throw new IllegalArgumentException(String.format("(%d,%d)",
                                                                 lo, hi));
            this.lo = lo;
            this.hi = hi;
        public pattern Range(int lo, int hi) { 
            lo = this.lo;
            hi = this.hi;
        public static Range make(int lo, int hi) {
            return new Range(lo, hi);

    In this example, the Range class is declared, which is ready for serialization through two special members of the class: a serializer and a deserializer marked with @Serializer and @Deserializer annotations. The serializer is implemented through the deconstructor of the pattern, and the deserializer is implemented through the static method in which the constructor is called. Thus, during deserialization, the invariant hi> = lo specified in the constructor is inevitably checked.
    There is no magic in this approach, and regular annotations are used, so any framework can do serialization, and not just the Java platform itself. This means that the encoding format can also be absolutely anything (binary, XML, JSON, YAML, etc.).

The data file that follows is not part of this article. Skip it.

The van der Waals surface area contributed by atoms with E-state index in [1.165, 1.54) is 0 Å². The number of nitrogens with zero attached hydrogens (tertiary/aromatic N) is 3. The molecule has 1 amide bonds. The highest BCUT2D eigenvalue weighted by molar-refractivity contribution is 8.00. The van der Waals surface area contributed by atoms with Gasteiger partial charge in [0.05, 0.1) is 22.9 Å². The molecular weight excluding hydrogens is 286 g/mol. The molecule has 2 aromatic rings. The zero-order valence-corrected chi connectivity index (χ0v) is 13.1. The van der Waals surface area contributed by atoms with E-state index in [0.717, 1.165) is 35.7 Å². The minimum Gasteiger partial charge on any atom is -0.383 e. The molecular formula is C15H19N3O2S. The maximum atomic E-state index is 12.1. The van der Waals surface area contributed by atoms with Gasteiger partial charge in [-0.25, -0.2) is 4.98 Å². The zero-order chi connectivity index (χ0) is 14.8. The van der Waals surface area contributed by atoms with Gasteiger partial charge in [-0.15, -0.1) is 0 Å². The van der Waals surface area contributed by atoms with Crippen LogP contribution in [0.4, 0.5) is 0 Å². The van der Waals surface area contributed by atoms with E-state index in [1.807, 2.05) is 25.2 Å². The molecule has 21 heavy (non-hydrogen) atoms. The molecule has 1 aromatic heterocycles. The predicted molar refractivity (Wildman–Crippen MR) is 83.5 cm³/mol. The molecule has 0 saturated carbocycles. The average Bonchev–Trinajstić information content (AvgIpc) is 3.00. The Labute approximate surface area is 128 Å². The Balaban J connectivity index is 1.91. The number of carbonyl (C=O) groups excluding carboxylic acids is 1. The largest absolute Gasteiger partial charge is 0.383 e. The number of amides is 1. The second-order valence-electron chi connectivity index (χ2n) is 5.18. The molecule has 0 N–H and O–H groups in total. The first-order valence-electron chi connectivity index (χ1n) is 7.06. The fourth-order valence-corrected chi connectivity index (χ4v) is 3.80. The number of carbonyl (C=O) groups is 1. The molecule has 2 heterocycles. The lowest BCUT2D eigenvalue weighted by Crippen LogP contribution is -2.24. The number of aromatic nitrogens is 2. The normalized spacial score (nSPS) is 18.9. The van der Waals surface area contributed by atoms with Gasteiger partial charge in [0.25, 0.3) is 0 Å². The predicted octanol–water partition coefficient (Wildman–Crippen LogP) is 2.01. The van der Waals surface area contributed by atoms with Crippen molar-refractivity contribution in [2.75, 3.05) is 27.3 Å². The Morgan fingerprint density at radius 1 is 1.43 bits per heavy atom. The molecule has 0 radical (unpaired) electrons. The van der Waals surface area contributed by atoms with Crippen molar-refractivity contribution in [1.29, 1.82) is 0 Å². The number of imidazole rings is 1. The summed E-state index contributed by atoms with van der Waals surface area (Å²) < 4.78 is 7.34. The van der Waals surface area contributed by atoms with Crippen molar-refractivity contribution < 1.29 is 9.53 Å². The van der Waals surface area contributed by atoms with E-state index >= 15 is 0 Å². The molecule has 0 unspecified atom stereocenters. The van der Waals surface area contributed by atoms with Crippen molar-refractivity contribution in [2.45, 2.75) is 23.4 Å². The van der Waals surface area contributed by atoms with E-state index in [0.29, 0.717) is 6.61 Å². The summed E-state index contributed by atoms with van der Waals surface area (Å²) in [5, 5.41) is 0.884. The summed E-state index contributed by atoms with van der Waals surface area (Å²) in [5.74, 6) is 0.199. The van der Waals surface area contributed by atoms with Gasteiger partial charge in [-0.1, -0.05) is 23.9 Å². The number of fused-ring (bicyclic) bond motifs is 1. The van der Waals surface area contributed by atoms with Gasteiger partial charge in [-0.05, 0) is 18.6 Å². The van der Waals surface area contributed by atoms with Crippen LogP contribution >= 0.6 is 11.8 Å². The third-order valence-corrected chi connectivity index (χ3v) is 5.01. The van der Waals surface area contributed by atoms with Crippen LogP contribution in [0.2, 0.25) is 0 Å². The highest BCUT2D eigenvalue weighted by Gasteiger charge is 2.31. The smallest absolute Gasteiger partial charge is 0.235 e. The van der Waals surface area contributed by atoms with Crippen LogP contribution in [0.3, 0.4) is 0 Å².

Since serializers and deserializers are common methods, the programmer has great freedom in their implementation. For example, he may choose a representation of an object different from the way the object is represented in memory. For example, LinkedList can be serialized not into a chain of links, but into one continuous array, which will make the presentation simpler, more efficient, and more compact.

    Versioning in this approach is implemented using the special version field of the @Serializer and @Deserializer annotations:

    class C {
        int a;
        int b;
        int c;
        @Deserializer(version = 3)